Well, I couldn’t. Hellbilly Deluxe 2 was contractually owed to Geffen Records. I had taken Geffen’s money and made the record. Contractually, I owed them that record, but then, it became very clear to me as we were getting prepared for the release of the record, I go, ‘They don’t give a shit.’ Anyone I knew that worked at that label had long left the label. It was a different label.

When I signed to Geffen—it’s hard to believe—it was the premiere hard rock label to get on. ‘Get on to Geffen!’ Maybe with the next record I could do that, but I didn’t have the infrastructure to suddenly go, ‘I’m going to release it!’ and do what? I don’t have a record label, I don’t have a situation to do that. That’s why the best choice, the best idea we could think of, was getting Geffen to move us to a label that we thought would get it.

We could try to do something completely different next time, but this time we were sort of caught up. We already had one foot inside the machine, couldn’t really get it out yet.

I think you’ve already stated that you would probably just go digital with your next release; or rather, you don’t see the point of doing physical albums anymore.

I like physical records better. I always want to make ‘em. I want to keep making CDs and stuff as long as the plants stay open to manufacture them, even though that doesn’t seem like very long. It really feels like you’re trying to sell a product that nobody wants anymore. They want the music; they just don’t want a CD. Some people do. But for the most part, every month and every year that goes by, it really feels like you’re trying to sell something that is a dinosaur.

Longer term, projects like Tyrannosaurus Rex and the remake of The Blob. Are these planned for after Mayhem?

No, I have more touring after Mayhem. I’ll probably do another tour in the fall and more stuff. I still have yet to get back over to Europe, so I’ll do that in the winter. I probably won’t start a movie until 2011, and I’m really not sure yet what that is. I haven’t worked that out.

The movie business is also having its own kind of trouble.

The entertainment business, let’s just say, is constantly in flux and it’s a moving target. It’s kind of depressing sometimes—I was talking to my manager about this—you feel like, the record business; here’s the business that I’ve been doing for 25 years and he’s been doing for 40 years, and overnight it seems like it’s just gone. Or it’s so far removed from what it was, you’re like, ‘What is this business?’ It’s strange. And the movies are the same way.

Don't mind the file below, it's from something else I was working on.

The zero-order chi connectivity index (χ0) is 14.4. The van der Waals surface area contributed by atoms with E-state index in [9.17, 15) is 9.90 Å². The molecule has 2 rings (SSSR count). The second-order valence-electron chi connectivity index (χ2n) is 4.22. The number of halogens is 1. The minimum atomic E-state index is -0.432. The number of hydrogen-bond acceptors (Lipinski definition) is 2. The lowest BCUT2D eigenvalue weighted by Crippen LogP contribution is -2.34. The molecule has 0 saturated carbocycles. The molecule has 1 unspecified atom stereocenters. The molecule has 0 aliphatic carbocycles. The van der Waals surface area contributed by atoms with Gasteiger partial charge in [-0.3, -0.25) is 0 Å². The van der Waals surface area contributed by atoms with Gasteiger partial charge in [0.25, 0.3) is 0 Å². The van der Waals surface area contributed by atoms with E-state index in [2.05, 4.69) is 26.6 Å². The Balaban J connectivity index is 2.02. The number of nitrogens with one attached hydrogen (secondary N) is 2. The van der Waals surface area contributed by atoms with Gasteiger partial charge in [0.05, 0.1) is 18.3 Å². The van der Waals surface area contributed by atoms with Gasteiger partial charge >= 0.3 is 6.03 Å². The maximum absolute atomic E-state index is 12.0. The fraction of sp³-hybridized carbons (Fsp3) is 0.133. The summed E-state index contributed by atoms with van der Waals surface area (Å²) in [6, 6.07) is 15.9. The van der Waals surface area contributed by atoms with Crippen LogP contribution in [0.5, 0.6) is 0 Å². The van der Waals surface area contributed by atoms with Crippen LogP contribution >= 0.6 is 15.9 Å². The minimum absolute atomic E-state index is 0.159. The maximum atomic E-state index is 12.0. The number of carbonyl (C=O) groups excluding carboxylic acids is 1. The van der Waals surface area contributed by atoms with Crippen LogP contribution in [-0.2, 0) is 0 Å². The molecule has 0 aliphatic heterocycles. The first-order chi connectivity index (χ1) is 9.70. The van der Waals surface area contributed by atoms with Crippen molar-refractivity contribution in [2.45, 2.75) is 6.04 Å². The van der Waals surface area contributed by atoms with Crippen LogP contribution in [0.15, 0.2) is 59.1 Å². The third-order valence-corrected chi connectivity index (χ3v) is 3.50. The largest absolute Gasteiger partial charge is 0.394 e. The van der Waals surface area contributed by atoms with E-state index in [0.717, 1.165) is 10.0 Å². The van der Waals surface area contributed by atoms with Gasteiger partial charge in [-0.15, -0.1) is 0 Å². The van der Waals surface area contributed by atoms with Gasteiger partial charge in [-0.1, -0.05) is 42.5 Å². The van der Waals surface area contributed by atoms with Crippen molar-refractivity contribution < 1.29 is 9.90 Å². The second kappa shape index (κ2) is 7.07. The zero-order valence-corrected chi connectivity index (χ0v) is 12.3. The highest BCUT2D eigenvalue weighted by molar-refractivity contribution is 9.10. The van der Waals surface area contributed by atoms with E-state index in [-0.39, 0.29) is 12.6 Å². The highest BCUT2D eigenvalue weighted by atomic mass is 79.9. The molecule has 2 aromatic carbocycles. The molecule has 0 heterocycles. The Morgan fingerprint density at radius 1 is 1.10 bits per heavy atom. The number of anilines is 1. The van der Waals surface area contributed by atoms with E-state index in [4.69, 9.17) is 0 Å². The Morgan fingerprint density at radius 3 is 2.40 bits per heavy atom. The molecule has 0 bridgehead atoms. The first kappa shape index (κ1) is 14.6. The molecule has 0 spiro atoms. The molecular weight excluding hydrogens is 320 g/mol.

Now box office numbers look good because everything’s 3D and everything’s an inflated ticket price and everything’s this or that. But those are just mega-blockbusters. That business is getting weird too. You’re getting the same sort of thing you got in the record business.

It’s all turned into the same thing where you’re going to have mega blockbusters and tiny, tiny indie movies and nothing in between. Just like you had mega bands selling out stadiums and you have little club bands. And the problem is everything I do exists in the middle (laughs). That’s where it’s always landed. That’s why it’s always such a struggle for me. You’re always sort of fighting the trend of the business.

You definitely have your own niche. Your comic seems to have done really well. You seem to have a hell of a lot of merch; didn’t you basically make all your own clothes in the White Zombie days? Has anybody wanted you to start a fashion line of Rob Zombie-related stuff?

Not really. I see people doing a lot of clothes that are basically rip-offs of stuff that I was doing back then. They’ll even tell me it is. The way I feel about stuff is you really can’t do anything unless it’s really something you’re passionate about. Everyone thinks that ‘Oh, now I’ve got a name, I can start my own record label, I can start my own clothing company.’

And some people can do it; maybe it works for them. For me, I know it’s not going to work, because if I don’t have the passion to put in the time and the energy, where’s it going to go? The things that I put the time and energy into was music and then became movies. I’ve always figured that I can make these things work because I can put as much time and energy into it as I need.

How was the tour with Alice Cooper; I can’t imagine you get very starstruck these days, but was that a personal landmark for you?

Yeah, it totally was. Besides just being a blast. It was probably the most fun I had on tour, which is saying something. It was great, for that reason. I’ve never gotten to tour with anyone who was a significant musical figure to me growing up, so to do that was awesome.

That had never happened before, even Ozzfest?

No. When I was a kid, Alice Cooper was the guy. Other stuff came later that I enjoyed but it wasn’t significant or life-altering in some way, like the first time you saw it you go ‘Oh my god, this has changed the way I thought about music.’ The things that were sort of like that were Alice Cooper, Elton John, KISS, just weird things, I don’t know how I would see them or find them.

It was awesome to be there, and there he is playing every night with you, playing those songs that you can’t ever remember a time in your life where you weren’t hearing those songs. But I could see how Alice did a show where he opened for the Stones and it’s probably the way he felt about playing with the Stones. I dunno.

Do you get that a lot from bands that you’re playing with now? How stoked they are to be playing with you?

Sometimes, yeah. It’s cool. It’s just the circle of how things go. So many of the people that I loved when I was a kid are not around or not touring and I’ll probably never get the opportunity to play with that it’s great when you can. One time White Zombie played a show in Brazil and Page/Plant were on the show, and they closed the night, and that was amazing, you know. You stand on the side of the stage and there’s Page/Plant on the stage with a huge orchestra doing ‘Kashmir’ and you’re like, ‘Fuck. Yeah.’

Rob Zombie performs at Mayhem Festival on July 23 at the Susquehanna Bank Center in Camden, NJ, and July 28 at PNC Bank Arts Center in Holmdel, NJ.